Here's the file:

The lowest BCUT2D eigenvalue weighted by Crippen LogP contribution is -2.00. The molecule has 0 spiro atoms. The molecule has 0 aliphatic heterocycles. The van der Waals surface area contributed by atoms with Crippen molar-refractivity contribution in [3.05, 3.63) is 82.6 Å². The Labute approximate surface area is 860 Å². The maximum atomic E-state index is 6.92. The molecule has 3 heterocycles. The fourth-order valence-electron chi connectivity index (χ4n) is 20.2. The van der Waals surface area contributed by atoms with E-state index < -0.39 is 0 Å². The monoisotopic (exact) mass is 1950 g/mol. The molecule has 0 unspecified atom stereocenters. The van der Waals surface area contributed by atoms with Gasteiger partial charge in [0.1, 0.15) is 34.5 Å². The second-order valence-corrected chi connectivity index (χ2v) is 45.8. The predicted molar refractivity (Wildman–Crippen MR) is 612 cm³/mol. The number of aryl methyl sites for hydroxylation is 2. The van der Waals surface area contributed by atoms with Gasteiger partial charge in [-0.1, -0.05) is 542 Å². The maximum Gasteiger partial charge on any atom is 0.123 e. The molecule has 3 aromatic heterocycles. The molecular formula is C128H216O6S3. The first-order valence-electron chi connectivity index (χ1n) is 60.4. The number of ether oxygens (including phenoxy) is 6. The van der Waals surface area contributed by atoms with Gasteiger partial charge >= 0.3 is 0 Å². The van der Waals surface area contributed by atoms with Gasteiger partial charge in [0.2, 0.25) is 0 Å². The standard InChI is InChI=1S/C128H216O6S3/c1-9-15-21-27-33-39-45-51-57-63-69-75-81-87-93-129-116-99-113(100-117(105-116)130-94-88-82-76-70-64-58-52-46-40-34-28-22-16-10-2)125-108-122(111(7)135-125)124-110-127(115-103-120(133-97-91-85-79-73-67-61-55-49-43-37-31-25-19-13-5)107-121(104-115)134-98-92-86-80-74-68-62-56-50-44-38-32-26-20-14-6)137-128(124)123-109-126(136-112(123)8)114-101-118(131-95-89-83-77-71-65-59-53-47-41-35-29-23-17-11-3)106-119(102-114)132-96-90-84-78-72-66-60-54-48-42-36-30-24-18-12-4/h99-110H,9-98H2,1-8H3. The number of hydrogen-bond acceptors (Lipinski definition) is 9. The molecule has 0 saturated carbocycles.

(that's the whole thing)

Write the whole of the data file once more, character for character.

The lowest BCUT2D eigenvalue weighted by Crippen LogP contribution is -2.00. The molecule has 0 spiro atoms. The molecule has 0 aliphatic heterocycles. The van der Waals surface area contributed by atoms with Crippen molar-refractivity contribution in [3.05, 3.63) is 82.6 Å². The Labute approximate surface area is 860 Å². The maximum atomic E-state index is 6.92. The molecule has 3 heterocycles. The fourth-order valence-electron chi connectivity index (χ4n) is 20.2. The van der Waals surface area contributed by atoms with E-state index < -0.39 is 0 Å². The monoisotopic (exact) mass is 1950 g/mol. The molecule has 0 unspecified atom stereocenters. The van der Waals surface area contributed by atoms with Gasteiger partial charge in [0.1, 0.15) is 34.5 Å². The second-order valence-corrected chi connectivity index (χ2v) is 45.8. The predicted molar refractivity (Wildman–Crippen MR) is 612 cm³/mol. The number of aryl methyl sites for hydroxylation is 2. The van der Waals surface area contributed by atoms with Gasteiger partial charge in [-0.1, -0.05) is 542 Å². The maximum Gasteiger partial charge on any atom is 0.123 e. The molecule has 3 aromatic heterocycles. The molecular formula is C128H216O6S3. The first-order valence-electron chi connectivity index (χ1n) is 60.4. The number of ether oxygens (including phenoxy) is 6. The van der Waals surface area contributed by atoms with Gasteiger partial charge >= 0.3 is 0 Å². The van der Waals surface area contributed by atoms with Gasteiger partial charge in [0.2, 0.25) is 0 Å². The standard InChI is InChI=1S/C128H216O6S3/c1-9-15-21-27-33-39-45-51-57-63-69-75-81-87-93-129-116-99-113(100-117(105-116)130-94-88-82-76-70-64-58-52-46-40-34-28-22-16-10-2)125-108-122(111(7)135-125)124-110-127(115-103-120(133-97-91-85-79-73-67-61-55-49-43-37-31-25-19-13-5)107-121(104-115)134-98-92-86-80-74-68-62-56-50-44-38-32-26-20-14-6)137-128(124)123-109-126(136-112(123)8)114-101-118(131-95-89-83-77-71-65-59-53-47-41-35-29-23-17-11-3)106-119(102-114)132-96-90-84-78-72-66-60-54-48-42-36-30-24-18-12-4/h99-110H,9-98H2,1-8H3. The number of hydrogen-bond acceptors (Lipinski definition) is 9. The molecule has 0 saturated carbocycles.